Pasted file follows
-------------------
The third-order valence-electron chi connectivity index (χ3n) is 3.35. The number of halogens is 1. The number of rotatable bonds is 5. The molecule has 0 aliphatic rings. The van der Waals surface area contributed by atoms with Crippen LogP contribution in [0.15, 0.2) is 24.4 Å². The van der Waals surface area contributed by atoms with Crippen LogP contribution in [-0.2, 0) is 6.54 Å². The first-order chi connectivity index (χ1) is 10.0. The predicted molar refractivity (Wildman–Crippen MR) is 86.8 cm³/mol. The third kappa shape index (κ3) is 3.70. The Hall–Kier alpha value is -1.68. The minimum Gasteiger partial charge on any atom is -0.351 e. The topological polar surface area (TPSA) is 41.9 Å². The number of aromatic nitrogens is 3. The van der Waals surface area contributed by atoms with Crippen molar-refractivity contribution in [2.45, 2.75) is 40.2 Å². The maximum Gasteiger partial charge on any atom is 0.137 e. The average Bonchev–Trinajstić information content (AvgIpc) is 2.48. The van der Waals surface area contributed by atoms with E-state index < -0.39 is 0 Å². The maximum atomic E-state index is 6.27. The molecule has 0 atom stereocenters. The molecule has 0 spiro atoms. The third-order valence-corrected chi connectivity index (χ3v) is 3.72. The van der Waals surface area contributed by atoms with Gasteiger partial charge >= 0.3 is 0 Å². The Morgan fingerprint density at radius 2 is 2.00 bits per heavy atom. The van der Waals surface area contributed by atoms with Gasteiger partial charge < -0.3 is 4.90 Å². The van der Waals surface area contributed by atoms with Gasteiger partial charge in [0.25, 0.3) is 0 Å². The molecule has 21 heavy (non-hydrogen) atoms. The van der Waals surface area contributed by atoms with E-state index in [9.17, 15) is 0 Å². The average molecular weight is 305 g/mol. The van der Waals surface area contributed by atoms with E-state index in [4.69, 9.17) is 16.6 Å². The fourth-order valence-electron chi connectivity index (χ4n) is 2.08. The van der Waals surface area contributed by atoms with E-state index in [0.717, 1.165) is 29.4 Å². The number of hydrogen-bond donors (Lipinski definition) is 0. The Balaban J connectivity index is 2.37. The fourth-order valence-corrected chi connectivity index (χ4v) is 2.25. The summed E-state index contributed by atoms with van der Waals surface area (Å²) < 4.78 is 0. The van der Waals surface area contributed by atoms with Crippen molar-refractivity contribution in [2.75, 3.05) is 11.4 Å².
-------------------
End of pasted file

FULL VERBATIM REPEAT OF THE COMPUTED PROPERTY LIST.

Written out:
The third-order valence-electron chi connectivity index (χ3n) is 3.35. The number of halogens is 1. The number of rotatable bonds is 5. The molecule has 0 aliphatic rings. The van der Waals surface area contributed by atoms with Crippen LogP contribution in [0.15, 0.2) is 24.4 Å². The van der Waals surface area contributed by atoms with Crippen LogP contribution in [-0.2, 0) is 6.54 Å². The first-order chi connectivity index (χ1) is 10.0. The predicted molar refractivity (Wildman–Crippen MR) is 86.8 cm³/mol. The third kappa shape index (κ3) is 3.70. The Hall–Kier alpha value is -1.68. The minimum Gasteiger partial charge on any atom is -0.351 e. The topological polar surface area (TPSA) is 41.9 Å². The number of aromatic nitrogens is 3. The van der Waals surface area contributed by atoms with Crippen molar-refractivity contribution in [2.45, 2.75) is 40.2 Å². The maximum Gasteiger partial charge on any atom is 0.137 e. The average Bonchev–Trinajstić information content (AvgIpc) is 2.48. The van der Waals surface area contributed by atoms with E-state index < -0.39 is 0 Å². The maximum atomic E-state index is 6.27. The molecule has 0 atom stereocenters. The molecule has 0 spiro atoms. The third-order valence-corrected chi connectivity index (χ3v) is 3.72. The van der Waals surface area contributed by atoms with Gasteiger partial charge >= 0.3 is 0 Å². The Morgan fingerprint density at radius 2 is 2.00 bits per heavy atom. The van der Waals surface area contributed by atoms with Gasteiger partial charge < -0.3 is 4.90 Å². The van der Waals surface area contributed by atoms with Gasteiger partial charge in [0.25, 0.3) is 0 Å². The molecule has 21 heavy (non-hydrogen) atoms. The van der Waals surface area contributed by atoms with E-state index in [9.17, 15) is 0 Å². The average molecular weight is 305 g/mol. The van der Waals surface area contributed by atoms with E-state index in [4.69, 9.17) is 16.6 Å². The fourth-order valence-electron chi connectivity index (χ4n) is 2.08. The van der Waals surface area contributed by atoms with E-state index in [0.717, 1.165) is 29.4 Å². The number of hydrogen-bond donors (Lipinski definition) is 0. The Balaban J connectivity index is 2.37. The fourth-order valence-corrected chi connectivity index (χ4v) is 2.25. The summed E-state index contributed by atoms with van der Waals surface area (Å²) < 4.78 is 0. The van der Waals surface area contributed by atoms with Crippen molar-refractivity contribution in [2.75, 3.05) is 11.4 Å².